Photo by Camiel Lemmens
Team 2021 faced many challenges on their way towards a race in 2021. Six months have passed already in which the team focused on creating the most efficient solar car possible. Now the design phase is over and the shape of the car is finalised. Before we reveal the design to you on the 12th of March, we will dive into how the different technical sub-teams experience this phase and what challenges they faced and what challenges are ahead. This week’s sub-team is Aerodynamics
What is the Aerodynamics sub-team doing?
In short, this sub-team is designing the outer shape of the car. Taking into account the Bridgestone World Solar Challenge Regulations, they work on optimising the air flow around the car. This year, 3-wheeled and 4-wheeled cars are allowed which opened up possibilities in the car design. Out of all disciplines, aerodynamics can make the car the fastest. This means aerodynamics can make the car go a lot faster while not needing a lot of energy. Moreover, the shape determines how the solar cells and mechanical parts can be arranged. Therefore, this sub-team started one month earlier than all other teams to work ahead.
How was the first month alone in the office like?
“The recruitment team did a really good job in matching us together” Tim laughs when thinking back about their first month at the office. “It was quite strange to start alone at Kanaalstraat, but it also made us bond very well. We were helping each other a lot in the beginning because none of us ever designed a solar car”. In their first weeks, they started with tutorials and drawing boxes to understand the basics. Soon, boxes turned into solar cars and according to Tim, “you’d be surprised how fast you can learn that if you invest some time”.
How did you come to the new design?
“The regulations opened up many new possibilities, but that doesn’t mean you have to reinvent the wheel” Tim says when thinking about the different car shapes. There were three main points that determined the shape of the car. First, there are the wheels. The regulations would allow 3-wheeled cars, but Solar Team Twente is most experienced with 4 wheels. Finally, all solar cells must fit on and PVC-Pat must fit in the car. This manakin is a new part of the 2021 rules. “There was a lot to consider and within the entire technical team, we had many discussions until we made the final decisions”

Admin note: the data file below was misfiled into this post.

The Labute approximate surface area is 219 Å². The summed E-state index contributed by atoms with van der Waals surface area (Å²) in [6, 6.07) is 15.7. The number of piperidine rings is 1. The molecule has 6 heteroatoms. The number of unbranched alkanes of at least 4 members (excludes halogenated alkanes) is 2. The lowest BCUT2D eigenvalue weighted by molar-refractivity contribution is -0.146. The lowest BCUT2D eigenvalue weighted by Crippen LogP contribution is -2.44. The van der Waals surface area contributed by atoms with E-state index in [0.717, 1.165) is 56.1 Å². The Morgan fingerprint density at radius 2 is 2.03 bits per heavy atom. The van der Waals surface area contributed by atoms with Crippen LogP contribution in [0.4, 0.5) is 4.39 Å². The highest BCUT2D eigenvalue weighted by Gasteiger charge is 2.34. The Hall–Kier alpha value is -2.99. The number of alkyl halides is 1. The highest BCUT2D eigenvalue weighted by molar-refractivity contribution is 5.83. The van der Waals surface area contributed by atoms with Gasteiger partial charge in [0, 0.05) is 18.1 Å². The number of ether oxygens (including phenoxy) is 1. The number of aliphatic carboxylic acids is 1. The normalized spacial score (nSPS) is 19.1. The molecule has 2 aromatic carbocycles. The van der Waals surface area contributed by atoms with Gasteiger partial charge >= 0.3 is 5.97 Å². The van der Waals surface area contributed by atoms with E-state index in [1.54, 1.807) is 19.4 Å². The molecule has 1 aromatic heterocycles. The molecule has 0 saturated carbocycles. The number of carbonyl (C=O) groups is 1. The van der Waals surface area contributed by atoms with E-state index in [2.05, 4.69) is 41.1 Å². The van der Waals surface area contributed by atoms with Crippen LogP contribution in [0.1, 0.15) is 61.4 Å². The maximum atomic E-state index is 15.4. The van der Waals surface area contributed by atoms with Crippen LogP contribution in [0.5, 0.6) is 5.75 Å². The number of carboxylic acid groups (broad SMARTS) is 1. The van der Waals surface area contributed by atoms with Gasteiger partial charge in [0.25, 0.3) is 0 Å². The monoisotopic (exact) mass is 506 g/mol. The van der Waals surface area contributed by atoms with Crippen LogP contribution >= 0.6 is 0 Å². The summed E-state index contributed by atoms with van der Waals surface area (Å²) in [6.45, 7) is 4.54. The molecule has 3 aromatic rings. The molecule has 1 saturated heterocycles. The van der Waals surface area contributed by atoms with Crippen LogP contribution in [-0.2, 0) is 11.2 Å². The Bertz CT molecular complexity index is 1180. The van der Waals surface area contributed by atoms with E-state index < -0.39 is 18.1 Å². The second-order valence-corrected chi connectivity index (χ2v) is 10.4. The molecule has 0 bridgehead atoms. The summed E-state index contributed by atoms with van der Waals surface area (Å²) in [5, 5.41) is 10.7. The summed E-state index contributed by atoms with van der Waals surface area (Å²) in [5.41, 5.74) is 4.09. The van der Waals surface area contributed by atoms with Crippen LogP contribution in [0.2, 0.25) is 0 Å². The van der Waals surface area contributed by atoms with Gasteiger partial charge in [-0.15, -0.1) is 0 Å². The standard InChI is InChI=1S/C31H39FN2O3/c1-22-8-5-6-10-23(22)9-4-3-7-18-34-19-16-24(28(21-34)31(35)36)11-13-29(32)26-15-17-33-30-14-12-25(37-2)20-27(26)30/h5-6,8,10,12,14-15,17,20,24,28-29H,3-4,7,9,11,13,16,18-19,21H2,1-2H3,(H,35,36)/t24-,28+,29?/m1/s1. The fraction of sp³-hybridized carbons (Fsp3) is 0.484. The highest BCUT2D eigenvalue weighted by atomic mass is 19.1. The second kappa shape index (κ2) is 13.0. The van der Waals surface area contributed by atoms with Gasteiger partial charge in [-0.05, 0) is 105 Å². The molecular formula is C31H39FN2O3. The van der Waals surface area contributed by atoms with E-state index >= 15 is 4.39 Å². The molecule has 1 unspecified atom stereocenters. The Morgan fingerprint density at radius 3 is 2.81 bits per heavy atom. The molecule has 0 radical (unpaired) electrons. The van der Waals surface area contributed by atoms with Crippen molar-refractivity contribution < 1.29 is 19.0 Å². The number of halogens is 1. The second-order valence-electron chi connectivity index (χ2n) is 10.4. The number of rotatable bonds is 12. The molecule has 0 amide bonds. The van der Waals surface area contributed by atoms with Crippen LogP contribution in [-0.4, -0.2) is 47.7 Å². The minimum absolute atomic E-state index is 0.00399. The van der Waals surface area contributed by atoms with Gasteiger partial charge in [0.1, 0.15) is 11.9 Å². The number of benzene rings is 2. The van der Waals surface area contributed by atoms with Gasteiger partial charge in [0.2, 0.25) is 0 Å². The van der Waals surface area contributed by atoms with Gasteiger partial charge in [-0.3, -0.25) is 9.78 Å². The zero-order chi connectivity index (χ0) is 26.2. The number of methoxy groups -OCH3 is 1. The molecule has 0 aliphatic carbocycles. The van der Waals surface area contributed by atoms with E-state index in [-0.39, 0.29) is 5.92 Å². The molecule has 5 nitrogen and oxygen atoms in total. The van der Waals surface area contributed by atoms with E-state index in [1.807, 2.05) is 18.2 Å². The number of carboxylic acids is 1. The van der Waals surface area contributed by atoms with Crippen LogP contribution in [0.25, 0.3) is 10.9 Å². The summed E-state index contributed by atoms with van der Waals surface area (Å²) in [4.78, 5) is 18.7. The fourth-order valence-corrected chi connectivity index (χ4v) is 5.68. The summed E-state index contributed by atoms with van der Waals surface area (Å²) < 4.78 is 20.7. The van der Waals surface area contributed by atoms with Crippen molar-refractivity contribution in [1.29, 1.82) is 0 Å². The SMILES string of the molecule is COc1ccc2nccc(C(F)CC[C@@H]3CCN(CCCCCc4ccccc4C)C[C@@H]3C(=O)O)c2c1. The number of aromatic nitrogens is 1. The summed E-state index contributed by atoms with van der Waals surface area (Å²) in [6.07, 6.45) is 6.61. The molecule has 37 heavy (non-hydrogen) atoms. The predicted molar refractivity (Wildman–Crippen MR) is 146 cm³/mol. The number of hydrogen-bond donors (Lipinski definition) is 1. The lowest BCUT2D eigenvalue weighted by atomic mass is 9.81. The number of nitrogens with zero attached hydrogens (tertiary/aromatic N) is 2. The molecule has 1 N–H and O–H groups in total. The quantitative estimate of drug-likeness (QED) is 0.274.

What were the best moments as a sub-team so far?
Aerodynamics is a lot about simulating. In that sense it is easy: you draw different shapes and simulate the air flow around that shape. “However, sometimes it is really difficult to predict the air flow. Of course you know the theory, but we had some surprising outcomes in our simulations” Tim laughs. Another challenge were the simulation times. The Aerodynamics team has a special computer in the office to run the simulations but one simulation takes around 7-8 hours. “Imagine you want to try out an idea you had, and then you have to wait 8 hours to see the results. That is a lot of time for the high time pressure we have in Solar Team Twente”. Luckily, one of the team members was able to reduce the simulation time significantly. “Together with the final decision, that was one of the best moments in our sub-team so far.”
The final decision
“The deadline for the final shape had been set for a long time, but the closer we came, the more certain we were that the decision was not easy. We had a number of different designs: some were better from the Mechanics side, some better from the Aerodynamics side.” And which decision did they make in the end? “That is something you need to wait a little longer for, but the entire technical team is proud of the car we’ve designed in the past months. We cannot wait to finally present it to the world on the 12th of March 2021!”